Submit a Case Submit Case Find a Neutral Search Neutral

Moving From Preparation to Negotiation – How to Cause Failure in Mediation – Part 2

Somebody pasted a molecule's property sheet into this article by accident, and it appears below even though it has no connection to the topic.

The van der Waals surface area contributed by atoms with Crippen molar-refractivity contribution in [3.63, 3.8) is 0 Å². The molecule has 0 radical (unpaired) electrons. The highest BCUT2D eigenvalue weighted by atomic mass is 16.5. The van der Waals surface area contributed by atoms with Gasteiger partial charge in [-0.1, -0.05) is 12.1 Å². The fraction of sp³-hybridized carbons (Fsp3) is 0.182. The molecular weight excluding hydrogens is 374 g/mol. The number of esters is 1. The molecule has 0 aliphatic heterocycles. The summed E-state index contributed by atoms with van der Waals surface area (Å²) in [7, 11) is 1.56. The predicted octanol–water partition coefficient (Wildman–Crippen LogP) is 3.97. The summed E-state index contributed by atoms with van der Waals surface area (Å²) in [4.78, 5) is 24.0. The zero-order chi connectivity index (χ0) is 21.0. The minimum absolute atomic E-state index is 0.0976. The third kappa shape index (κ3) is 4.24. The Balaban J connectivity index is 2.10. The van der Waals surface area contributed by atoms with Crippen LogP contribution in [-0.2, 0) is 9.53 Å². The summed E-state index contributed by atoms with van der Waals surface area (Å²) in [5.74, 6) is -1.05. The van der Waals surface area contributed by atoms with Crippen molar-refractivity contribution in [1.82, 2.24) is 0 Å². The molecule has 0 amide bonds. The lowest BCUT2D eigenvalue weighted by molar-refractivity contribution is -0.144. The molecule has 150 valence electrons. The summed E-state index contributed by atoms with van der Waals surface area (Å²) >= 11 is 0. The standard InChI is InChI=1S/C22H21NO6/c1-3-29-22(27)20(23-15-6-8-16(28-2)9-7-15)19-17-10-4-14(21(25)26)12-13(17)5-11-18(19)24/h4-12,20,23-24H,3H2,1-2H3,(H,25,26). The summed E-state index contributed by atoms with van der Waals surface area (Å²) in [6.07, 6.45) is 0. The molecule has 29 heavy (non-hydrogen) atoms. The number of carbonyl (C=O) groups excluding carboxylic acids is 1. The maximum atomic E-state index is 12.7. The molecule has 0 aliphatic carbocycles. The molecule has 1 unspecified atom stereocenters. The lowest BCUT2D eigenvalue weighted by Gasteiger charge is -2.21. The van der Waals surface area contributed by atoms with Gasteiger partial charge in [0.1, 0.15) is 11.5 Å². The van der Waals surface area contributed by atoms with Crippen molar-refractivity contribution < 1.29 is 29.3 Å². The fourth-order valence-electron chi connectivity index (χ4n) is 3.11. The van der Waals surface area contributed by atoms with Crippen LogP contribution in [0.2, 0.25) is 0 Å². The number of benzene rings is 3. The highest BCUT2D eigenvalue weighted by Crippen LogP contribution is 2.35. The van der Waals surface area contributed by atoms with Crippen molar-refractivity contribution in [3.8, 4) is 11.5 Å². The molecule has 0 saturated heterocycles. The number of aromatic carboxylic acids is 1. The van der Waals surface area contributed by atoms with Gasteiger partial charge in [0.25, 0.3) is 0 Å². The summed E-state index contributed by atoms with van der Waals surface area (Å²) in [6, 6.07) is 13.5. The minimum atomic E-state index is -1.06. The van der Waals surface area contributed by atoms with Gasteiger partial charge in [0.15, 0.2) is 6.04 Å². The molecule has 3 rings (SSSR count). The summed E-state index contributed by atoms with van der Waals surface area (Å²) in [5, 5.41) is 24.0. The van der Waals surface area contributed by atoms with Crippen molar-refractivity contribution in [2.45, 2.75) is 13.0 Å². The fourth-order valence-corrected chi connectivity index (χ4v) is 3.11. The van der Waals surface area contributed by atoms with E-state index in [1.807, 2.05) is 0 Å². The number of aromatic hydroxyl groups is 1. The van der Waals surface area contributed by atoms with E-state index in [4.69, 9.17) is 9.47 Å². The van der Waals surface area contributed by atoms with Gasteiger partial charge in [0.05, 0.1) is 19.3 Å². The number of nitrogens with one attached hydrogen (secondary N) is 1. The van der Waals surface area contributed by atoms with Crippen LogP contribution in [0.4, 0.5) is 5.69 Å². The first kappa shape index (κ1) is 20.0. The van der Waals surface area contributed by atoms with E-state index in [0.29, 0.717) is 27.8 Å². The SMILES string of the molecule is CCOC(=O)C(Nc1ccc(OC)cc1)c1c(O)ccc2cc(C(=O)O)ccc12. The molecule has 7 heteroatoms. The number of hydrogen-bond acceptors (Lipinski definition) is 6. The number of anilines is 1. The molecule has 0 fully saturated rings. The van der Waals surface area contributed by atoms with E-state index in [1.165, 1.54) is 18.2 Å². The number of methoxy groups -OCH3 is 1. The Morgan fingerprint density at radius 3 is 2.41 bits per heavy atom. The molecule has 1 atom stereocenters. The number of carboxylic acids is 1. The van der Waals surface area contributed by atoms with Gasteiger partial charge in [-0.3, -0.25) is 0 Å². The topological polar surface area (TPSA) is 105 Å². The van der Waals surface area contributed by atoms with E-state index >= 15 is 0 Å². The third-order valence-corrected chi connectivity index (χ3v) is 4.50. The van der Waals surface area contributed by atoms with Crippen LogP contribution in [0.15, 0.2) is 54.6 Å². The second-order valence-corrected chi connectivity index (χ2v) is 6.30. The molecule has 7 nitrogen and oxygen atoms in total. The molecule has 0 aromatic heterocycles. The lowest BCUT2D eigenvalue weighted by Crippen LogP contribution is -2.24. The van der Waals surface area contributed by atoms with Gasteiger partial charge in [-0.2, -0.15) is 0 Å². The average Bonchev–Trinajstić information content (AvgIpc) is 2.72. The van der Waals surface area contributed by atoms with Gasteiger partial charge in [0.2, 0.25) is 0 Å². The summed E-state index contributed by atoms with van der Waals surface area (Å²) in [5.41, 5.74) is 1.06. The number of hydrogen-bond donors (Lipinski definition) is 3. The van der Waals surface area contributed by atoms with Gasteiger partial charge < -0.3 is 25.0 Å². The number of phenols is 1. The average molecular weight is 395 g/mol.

Publication Banner

Moving From Preparation to Negotiation – How to Cause Failure in Mediation – Part 2

Source: Law.com
Date: October 15, 2014